Even when SEAs are well managed, neurological outcomes can be poor. In general, an early operative intervention is recommended, as delays in surgical intervention are associated with increased morbidity and mortality [30]. In a retrospective review of operative versus nonoperative management of SEAs, Connor et al. [16] demonstrated that approximately 80% of patients (79.2%) had improvements in neurological deficits following decompression. The authors also demonstrated that advanced patient age and more severe preoperative deficits correlated with poor neurological outcomes. Their study is only one example of the numerous studies conducted by authors who advocate for early surgical intervention to improve neurological and survival outcomes [16,68,97,98]. Perhaps most notably, Patel et al. [10] demonstrated that early surgery improved the neurological outcomes compared with surgical management delayed by a trial of medical management. In addition, more than 41% of patients in that cohort ultimately failed medical management and required surgical decompression. The patient group that ultimately failed medical management had net deterioration in their ASIA motor score of 14.86 points compared to that in the other groups who demonstrated improvements [10]. In addition to the potentially devastating neurological outcomes associated with SEAs, there is potential for structural spinal sequelae, complications associated with the dissemination of infectious materials, such as endocarditis, or even death. The reported mortality rates associated with SEAs range from 3% to 25% [99].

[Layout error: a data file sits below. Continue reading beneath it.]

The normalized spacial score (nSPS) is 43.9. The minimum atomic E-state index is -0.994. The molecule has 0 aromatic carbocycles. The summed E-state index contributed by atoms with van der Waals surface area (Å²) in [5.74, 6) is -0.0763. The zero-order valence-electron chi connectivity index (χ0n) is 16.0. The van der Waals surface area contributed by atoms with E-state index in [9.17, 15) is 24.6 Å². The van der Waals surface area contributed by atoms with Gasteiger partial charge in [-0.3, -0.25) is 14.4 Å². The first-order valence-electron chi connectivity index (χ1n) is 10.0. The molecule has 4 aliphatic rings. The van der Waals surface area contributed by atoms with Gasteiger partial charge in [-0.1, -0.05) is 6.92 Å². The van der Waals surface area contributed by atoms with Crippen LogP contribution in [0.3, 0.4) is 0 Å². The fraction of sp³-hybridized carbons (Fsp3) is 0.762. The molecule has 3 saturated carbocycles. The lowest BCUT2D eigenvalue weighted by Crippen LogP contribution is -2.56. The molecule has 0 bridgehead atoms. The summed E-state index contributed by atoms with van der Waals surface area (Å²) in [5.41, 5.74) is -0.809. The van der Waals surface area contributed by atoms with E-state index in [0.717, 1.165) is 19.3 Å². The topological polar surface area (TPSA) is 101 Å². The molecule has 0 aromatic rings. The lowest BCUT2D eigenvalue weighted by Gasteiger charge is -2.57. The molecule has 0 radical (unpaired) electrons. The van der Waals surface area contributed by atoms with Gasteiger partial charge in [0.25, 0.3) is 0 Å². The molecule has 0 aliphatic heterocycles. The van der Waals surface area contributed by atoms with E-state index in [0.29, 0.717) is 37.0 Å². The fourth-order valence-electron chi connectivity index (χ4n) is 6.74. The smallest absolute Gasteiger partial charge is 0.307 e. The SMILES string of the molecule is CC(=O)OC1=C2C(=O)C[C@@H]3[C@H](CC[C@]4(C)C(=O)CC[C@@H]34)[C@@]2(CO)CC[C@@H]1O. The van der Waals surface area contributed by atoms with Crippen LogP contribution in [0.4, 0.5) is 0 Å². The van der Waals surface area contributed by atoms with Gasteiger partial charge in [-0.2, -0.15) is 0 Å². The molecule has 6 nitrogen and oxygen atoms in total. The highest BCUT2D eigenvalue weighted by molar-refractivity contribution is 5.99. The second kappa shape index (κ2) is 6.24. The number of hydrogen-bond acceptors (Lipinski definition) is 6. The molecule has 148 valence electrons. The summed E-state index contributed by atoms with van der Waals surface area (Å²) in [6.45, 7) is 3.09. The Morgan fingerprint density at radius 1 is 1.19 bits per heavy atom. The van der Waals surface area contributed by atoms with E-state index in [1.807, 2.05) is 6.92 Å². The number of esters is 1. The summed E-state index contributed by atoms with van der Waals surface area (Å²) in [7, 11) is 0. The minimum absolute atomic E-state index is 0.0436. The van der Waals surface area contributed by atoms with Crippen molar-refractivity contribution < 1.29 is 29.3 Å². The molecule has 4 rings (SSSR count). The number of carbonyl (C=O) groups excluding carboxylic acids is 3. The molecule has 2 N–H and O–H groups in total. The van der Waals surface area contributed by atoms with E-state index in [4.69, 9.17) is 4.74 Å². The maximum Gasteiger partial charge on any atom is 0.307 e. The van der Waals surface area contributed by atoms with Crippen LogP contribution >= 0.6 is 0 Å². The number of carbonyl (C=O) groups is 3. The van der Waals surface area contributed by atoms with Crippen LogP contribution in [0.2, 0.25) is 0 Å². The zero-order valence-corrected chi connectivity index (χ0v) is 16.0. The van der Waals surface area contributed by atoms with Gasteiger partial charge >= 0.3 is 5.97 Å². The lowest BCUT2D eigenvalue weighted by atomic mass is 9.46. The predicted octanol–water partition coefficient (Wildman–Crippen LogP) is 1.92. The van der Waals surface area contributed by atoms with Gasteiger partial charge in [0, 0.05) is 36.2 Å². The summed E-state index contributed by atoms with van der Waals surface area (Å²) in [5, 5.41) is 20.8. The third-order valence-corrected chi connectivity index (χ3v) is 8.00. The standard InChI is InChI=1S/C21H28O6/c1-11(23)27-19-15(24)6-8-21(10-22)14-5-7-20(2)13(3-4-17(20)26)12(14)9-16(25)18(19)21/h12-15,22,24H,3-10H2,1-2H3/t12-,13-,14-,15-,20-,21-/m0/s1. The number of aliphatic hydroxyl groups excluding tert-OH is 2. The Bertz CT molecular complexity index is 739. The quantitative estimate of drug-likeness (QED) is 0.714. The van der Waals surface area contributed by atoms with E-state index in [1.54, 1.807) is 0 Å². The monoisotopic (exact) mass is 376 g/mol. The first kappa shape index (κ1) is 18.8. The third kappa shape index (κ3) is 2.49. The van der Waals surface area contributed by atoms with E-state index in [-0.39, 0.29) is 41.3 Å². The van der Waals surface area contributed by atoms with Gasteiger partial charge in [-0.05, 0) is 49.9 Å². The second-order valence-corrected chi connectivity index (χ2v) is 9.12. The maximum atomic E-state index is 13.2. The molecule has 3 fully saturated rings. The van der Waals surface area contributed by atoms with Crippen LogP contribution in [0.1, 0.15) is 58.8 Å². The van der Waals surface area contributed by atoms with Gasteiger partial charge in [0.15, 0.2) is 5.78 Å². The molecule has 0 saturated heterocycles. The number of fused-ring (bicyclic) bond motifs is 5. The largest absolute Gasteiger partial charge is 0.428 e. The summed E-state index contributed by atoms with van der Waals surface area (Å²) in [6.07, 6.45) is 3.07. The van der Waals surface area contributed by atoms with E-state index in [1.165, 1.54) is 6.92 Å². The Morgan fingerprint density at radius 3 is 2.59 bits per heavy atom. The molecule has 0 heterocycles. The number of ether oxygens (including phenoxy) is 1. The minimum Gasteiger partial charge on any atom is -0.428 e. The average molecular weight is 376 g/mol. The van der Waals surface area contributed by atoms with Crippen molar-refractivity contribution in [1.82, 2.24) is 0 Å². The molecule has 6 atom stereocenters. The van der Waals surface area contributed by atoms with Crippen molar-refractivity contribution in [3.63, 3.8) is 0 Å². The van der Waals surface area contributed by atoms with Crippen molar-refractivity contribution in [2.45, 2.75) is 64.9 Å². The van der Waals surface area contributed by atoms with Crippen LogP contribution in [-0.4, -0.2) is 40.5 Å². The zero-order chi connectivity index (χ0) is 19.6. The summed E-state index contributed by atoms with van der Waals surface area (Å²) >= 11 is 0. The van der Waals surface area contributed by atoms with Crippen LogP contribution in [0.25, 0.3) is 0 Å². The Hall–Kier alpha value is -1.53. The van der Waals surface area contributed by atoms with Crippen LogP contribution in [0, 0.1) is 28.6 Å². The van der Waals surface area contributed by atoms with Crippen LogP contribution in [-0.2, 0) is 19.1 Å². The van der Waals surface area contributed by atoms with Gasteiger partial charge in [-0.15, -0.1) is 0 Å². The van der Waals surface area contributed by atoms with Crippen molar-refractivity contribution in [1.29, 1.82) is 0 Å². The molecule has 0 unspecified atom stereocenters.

Medicolegal Cost

Throughout this article, we have emphasized the importance of early diagnosis and treatment of SEAs before the onset of permanent neurological damage. In addition to the immeasurable cost of human suffering associated with the sequelae of delayed treatment in SEAs, there is a substantial medicolegal exposure [100].